“Bloom where you are planted” is not found in the Bible but it certainly is a biblical attitude. There’s a passage in Jeremiah that is a great example of what it means to “bloom where you are planted.” You’ll find it in Jeremiah 29, a letter that the prophet wrote to the people whom Nebuchadnezzar had carried into exile from Jerusalem to Babylon. Get the picture? They are God’s chosen people, now refugees, who have been forcibly relocated in Babylon. Here is what Jeremiah wrote to them in verses 4-7:
This is what the Lord Almighty, the God of Israel, says to all those I carried into exile from Jerusalem to Babylon: “Build houses and settle down; plant gardens and eat what they produce. Marry and have sons and daughters; find wives for your sons and give your daughters in marriage, so that they too may have sons and daughters. Increase in number there; do not decrease. Also, seek the peace and prosperity of the city to which I have carried you into exile. Pray to the Lord for it, because if it prospers, you too will prosper.”
Jeremiah didn’t say that they should fight to get back to Jerusalem. He didn’t say they should just get by until God provided a way of escape. He said to make the very best of the situation they were in. This was a foreign culture; there was no temple in Babylon; it was a pagan culture which worshiped many false gods. And yet this is where they found themselves—this is where they were planted.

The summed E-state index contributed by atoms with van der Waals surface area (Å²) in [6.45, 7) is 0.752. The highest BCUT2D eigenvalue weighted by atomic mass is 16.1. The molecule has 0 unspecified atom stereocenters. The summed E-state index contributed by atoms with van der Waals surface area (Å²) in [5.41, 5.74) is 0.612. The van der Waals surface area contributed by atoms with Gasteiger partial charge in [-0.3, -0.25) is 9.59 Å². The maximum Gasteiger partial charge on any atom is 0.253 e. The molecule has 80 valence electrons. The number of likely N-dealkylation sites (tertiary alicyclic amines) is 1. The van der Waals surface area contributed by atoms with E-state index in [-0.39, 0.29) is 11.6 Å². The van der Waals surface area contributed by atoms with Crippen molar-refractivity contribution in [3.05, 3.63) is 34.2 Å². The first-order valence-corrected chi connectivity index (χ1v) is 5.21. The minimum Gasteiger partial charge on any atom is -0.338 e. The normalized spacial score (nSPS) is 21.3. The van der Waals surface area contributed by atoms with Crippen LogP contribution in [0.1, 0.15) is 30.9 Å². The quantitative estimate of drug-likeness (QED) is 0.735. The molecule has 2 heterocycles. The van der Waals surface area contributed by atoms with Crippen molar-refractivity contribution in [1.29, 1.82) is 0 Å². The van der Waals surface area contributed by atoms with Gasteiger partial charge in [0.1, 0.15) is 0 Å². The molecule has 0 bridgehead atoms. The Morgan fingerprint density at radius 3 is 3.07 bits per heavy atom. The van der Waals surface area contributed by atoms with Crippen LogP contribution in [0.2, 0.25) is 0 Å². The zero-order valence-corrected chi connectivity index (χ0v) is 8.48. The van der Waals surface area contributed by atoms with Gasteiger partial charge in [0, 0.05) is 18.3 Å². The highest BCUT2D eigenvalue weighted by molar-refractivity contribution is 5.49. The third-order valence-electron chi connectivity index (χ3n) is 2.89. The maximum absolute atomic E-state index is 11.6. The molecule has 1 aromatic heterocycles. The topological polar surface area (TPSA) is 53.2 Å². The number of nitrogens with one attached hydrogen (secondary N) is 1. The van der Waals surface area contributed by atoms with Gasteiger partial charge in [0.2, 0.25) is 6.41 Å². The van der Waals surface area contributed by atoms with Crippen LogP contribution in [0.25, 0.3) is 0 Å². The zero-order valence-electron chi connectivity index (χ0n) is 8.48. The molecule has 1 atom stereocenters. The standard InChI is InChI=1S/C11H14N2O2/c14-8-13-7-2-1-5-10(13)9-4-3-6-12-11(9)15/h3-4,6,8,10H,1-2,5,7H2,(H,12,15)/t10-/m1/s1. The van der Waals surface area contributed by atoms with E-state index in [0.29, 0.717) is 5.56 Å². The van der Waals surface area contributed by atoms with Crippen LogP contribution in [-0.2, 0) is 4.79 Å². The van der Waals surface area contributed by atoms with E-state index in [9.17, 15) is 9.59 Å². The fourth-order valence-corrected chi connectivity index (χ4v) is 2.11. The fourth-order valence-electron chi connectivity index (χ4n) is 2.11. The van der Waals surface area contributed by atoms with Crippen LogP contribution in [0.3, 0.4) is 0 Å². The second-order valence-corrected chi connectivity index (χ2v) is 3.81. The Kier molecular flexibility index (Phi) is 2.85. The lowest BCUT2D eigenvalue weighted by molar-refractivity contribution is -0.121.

Notice that God told them that he had carried them into exile, not Nebuchadnezzar. This must have been an amazing statement to them. Their God had brought them to this terrible land? Why would God plant them there? This country was hostile to their way of life, to their beliefs, and to their God. And yet God made it clear that they were to bloom right there in Babylon where he had planted them.
I am reminded that we who are Christ-followers are called foreigners and exiles in this world. Peter writes that we should “live out our time as foreigners here in reverent fear.” (I Peter 1:17) We are planted here and, while we’re here, we need to bloom for Jesus. The exiles in Babylon were to build houses, plant gardens, marry, increase in number, and seek peace and prosperity for the city of Babylon. They were to bloom in Babylon, of all places!